Beware of Bad Dog Breeders

Questions to Ask Before Buying a New Puppy

Ask important questions to be sure the breeder is reputable before buying your new puppy. ©Amy Shojai, CABC

Once you’ve researched and chosen your puppy breed, it’s time to research questions to ask dog breeders and be alert for warning signs. Puppies easily wiggle their way into our hearts but it’s important to know what you should expect from your dog breeder.

Pedigrees and Registration

It may not be important to you to have a registered puppy if you don’t plan to breed or compete in conformation dog shows.

But legitimate and responsible breeders have pedigree information and registration documents available. If you’ve paid for a pedigreed dog, you should receive the proper documentation.

Be sure to ask if your chosen puppy is a show prospect or considered “pet quality.” The breeder may retain showing or breeding rights or only offer co-ownership if the puppy has a good chance ​for excelling in competition. The breeder may offer only a limited registration or withhold papers altogether until a “pet quality” puppy has been spayed or neutered. Pet quality puppies usually cost less but are equally wonderful pets.

Health Guarantees

Even well bred and cared for puppies may develop health problems. For instance, hip dysplasia may not become apparent until the puppy is a couple of years old. Ask if the purchase price includes any sort of health guarantee, and what health clearances have been done on the puppies or the parents.

For instance, dog breeds known to have problems with dysplasia should have the parents tested by OFA or Pennhip testing. That doesn’t guarantee your puppy will be healthy but improves the chances he won’t inherit problems. Some breeders offer refunds or rebates of purchase cost should the puppy develop heritable conditions later in life.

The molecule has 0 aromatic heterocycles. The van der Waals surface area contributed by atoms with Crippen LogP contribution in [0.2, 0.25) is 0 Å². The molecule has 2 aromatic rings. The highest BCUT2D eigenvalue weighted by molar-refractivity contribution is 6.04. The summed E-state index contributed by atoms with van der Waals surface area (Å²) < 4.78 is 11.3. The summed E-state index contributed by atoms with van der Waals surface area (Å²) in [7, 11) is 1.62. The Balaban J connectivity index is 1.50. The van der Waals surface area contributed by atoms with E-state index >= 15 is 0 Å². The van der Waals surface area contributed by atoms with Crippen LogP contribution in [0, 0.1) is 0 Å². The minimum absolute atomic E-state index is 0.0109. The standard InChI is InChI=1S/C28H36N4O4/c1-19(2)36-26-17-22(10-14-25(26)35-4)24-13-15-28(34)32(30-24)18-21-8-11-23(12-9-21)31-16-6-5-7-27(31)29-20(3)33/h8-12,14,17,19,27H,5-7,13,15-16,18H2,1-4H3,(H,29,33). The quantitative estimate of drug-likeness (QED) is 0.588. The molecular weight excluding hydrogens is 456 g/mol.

Your breeder should provide medical history on the puppy. Depending on the age of adoption, this will include one or two sets of puppy shots or other care like routine worming. The purchase contract may require owners to maintain specific health care practices, feed recommended diets, or other specific instructions.

Check Out the Facilities

Before being smitten with puppy-love, get an up close and personal look at where the baby was born and raised. Visit the breeder. If the breeder refuses, that should raise your antennae. Breeders have valid reasons for declining visits—puppies too young, for instance—but should be able to explain to your satisfaction.

The facilities should be clean. There should be adequate food and water. Look for warm comfortable sleeping areas free of feces or urine. Look for a modest number of dogs, and go elsewhere if the yard or house is filthy and they’ve got dozens of dogs with multiple litters. Puppies can be hard to keep clean, especially with large litters, but you can tell if cleanliness is neglected or is a priority.

If the pups and mom-dog are kenneled, ask how much people interaction is provided. That’s vital for proper puppy socialization.

Check Out Mom

Ask to see the parents, if possible. Stud dogs often are owned by someone else, but the mother dog should be on the premises. Some mothers are quite protective of puppies, so it may be best to meet her away from the litter. Checking out mom can be a window into your puppy’s future and lets you see how her puppy may develop once grown. If the mother dog acts fearful, growls, or must be locked away, please reconsider purchasing her puppy as these traits can be inherited.

Expect A Quiz

The best breeders want puppies to go to a forever home that provides proper care and training. So expect to be quizzed on what you expect and can offer to their treasured baby. If there are no questions from the breeder, run the other way.

Ask if the breeder has ever turned down a sale. You want the answer to be YES, rather than learning they’ll let a puppy go to just anyone who asks.

A healthy puppy from a reputable breeder with a good bloodline won’t be cheap and can run several hundred dollars. Local newspapers may post advertisements for much less. Backyard breeders and puppy mill establishments offer “purebred” puppies dirt cheap, but they won’t pass any of these test questions. You’ll get what you pay for.